I wanna translate the following into Spanish.

Let's make a website for remote sensing and photogrammetry real. Let's all press "commit" button!

I've been searching around for a while but seems that there is no equivalent for let's in Spanish.
Some special cases like let's go, let's make it happen, let's make love have been asked on other forums but seems there is no special grammar like in English?


2 Answers 2


You need to use the present subjunctive in the first person plural form for the action intended.

  • Hagamos clic en el botón «commit»
    Let's click on the button "commit"
  • Hablemos
    Let's talk
  • Pensemos en algo...
    Let's think about something...
  • Then is this translation true? For the English sentence Let's make a website for remote sensing and photogrammetry real. Let's all press "commit" button! we should say Vamos a hacer un sitio para teledetección y fotogrametría real. Vamos a hacer clic todos en el botón «commit» in Spanish Commented Oct 10, 2016 at 13:18
  • it should be hagamos un sitio [...]
    – Brian H.
    Commented Oct 27, 2017 at 10:58

I usually translate "let's" with the Spanish vamos a. Using the examples in guifa's answer (which is perfectly correct):

  • ¡Vamos a hacer clic en el botón "commit"!
  • ¡Vamos a hablar!
  • ¡Vamos a pensar en algo!

A special case would be the translation of "let's go!":

  • ¡Vamos!

Please note that this answer may be limited to some regions. At least I know that it is valid in Spain. In other regions, as commented below, you can use vámonos, vayamos or just stick to the subjunctive as pointed by guifa.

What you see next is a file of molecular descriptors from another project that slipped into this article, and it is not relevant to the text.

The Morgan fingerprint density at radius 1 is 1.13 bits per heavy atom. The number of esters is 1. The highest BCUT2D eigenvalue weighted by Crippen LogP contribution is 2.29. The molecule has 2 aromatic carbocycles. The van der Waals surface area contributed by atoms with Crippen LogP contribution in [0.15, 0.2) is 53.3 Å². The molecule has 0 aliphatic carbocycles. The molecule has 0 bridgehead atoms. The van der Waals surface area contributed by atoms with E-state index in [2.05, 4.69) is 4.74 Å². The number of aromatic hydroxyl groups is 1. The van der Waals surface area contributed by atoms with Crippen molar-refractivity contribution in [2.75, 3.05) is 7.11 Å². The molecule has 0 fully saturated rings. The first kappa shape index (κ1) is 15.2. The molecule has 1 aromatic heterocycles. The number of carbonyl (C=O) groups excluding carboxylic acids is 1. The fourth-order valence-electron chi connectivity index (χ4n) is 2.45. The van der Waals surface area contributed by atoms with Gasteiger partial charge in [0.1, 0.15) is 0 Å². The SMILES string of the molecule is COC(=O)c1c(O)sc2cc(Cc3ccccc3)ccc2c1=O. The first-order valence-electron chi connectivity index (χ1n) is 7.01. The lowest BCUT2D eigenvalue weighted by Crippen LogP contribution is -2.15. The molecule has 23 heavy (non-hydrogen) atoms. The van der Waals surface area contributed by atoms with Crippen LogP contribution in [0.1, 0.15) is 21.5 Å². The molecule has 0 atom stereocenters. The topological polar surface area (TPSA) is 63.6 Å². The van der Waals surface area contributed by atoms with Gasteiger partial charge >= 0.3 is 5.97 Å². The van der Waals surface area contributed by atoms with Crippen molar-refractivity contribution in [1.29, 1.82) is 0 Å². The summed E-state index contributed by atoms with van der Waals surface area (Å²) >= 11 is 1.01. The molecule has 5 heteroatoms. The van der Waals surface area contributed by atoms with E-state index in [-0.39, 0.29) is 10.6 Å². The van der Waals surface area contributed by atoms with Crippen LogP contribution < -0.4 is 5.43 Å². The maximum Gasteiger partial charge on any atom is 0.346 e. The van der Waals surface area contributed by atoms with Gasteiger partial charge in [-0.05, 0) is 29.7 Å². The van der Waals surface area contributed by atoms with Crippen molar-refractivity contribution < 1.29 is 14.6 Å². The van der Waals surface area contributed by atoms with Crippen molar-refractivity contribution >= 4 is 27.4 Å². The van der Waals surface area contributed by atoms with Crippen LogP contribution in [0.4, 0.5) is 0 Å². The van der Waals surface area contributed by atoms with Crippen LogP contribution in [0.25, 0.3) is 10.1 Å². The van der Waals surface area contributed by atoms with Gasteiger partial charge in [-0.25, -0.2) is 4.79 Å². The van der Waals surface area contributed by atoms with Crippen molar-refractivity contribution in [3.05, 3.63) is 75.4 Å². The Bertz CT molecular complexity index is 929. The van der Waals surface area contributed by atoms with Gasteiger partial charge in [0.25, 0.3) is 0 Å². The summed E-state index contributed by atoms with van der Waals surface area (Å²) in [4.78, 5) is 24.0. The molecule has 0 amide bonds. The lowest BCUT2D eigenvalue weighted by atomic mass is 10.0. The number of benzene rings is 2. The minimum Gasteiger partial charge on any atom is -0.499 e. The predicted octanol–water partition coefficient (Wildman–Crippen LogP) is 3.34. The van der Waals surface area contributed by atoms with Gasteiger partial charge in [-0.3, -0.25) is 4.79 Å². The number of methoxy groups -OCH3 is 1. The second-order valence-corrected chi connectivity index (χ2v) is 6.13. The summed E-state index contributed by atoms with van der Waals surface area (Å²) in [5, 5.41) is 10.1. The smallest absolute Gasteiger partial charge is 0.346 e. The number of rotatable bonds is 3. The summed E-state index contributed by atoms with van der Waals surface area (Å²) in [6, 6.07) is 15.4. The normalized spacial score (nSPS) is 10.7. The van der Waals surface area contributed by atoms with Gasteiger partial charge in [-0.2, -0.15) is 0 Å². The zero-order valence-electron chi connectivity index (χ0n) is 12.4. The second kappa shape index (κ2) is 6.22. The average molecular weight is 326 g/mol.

Also note the use of the exclamation marks, because if you don't write them, it seems that you are just saying "we're going to press the commit button" (vamos a pulsar el botón commit), as in response to the question "¿qué vais a hacer?".

  • 2
    Dear downvoter, I sincerely don't mind to be downvoted, but could you at least explain why my answer deserves such a fate so I can have a chance to improve it?
    – Charlie
    Commented Oct 3, 2016 at 14:18
  • It's interesting to note that the form vamos in this case is actually subjunctive (cf. Portuguese vá, vás, vá, vamos, vades, vão), but has stuck around almost exclusively in Spanish in this command-ish form. Commented Oct 3, 2016 at 14:52
  • @guifa actually I'd swear I've seen it as 1st pers. pl. of the imperative case in some grammar book.
    – Rafael
    Commented Oct 3, 2016 at 16:04
  • 1
    @rafael that's more of a terminological issue. Traditional Spanish grammar only has three imperative forms for each verb (all affirmative): , vos, vosotros (the ones for ir are ve, andá, and id). The other forms (negative, formal, and 1st person plural) are considered to be uses of the subjuntivo exhortativo, but functionally, they're commands, and so some grammars will —not at all incorrectly, since it's more of a "how you define them" thing— teach them as imperative. Commented Oct 3, 2016 at 16:14
  • 1
    @sepideh according to the Spanish rules, you can say "hagamos todas clic" if you are all women. Otherwise, use "hagamos todos". The rest seems OK. And the exclamation mark in the second verb is because I wanted to give emphasys only to the second part of the sentence. But you can put that mark at the start instead, or just get rid of them.
    – Charlie
    Commented Oct 10, 2016 at 13:52

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